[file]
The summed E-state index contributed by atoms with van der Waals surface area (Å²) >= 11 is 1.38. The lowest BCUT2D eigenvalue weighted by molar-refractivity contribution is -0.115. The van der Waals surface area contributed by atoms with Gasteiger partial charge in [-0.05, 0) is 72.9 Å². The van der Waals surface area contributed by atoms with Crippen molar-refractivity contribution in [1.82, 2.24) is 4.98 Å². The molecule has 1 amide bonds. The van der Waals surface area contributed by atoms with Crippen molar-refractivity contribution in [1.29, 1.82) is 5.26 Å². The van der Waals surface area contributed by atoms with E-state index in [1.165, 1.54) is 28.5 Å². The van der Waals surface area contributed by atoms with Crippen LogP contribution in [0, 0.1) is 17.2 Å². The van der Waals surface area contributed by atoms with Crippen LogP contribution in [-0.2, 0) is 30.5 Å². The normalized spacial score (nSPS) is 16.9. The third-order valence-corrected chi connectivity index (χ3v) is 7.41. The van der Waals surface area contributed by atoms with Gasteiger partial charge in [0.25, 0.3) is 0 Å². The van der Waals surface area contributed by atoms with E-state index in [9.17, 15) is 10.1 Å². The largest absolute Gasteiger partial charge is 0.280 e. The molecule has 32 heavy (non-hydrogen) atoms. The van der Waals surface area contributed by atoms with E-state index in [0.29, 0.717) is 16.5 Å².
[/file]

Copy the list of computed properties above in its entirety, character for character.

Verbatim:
The summed E-state index contributed by atoms with van der Waals surface area (Å²) >= 11 is 1.38. The lowest BCUT2D eigenvalue weighted by molar-refractivity contribution is -0.115. The van der Waals surface area contributed by atoms with Gasteiger partial charge in [-0.05, 0) is 72.9 Å². The van der Waals surface area contributed by atoms with Crippen molar-refractivity contribution in [1.82, 2.24) is 4.98 Å². The molecule has 1 amide bonds. The van der Waals surface area contributed by atoms with Crippen molar-refractivity contribution in [1.29, 1.82) is 5.26 Å². The van der Waals surface area contributed by atoms with E-state index in [1.165, 1.54) is 28.5 Å². The van der Waals surface area contributed by atoms with Crippen LogP contribution in [0, 0.1) is 17.2 Å². The van der Waals surface area contributed by atoms with Crippen LogP contribution in [-0.2, 0) is 30.5 Å². The normalized spacial score (nSPS) is 16.9. The third-order valence-corrected chi connectivity index (χ3v) is 7.41. The van der Waals surface area contributed by atoms with Gasteiger partial charge in [0.25, 0.3) is 0 Å². The van der Waals surface area contributed by atoms with E-state index in [9.17, 15) is 10.1 Å². The largest absolute Gasteiger partial charge is 0.280 e. The molecule has 32 heavy (non-hydrogen) atoms. The van der Waals surface area contributed by atoms with E-state index in [0.29, 0.717) is 16.5 Å².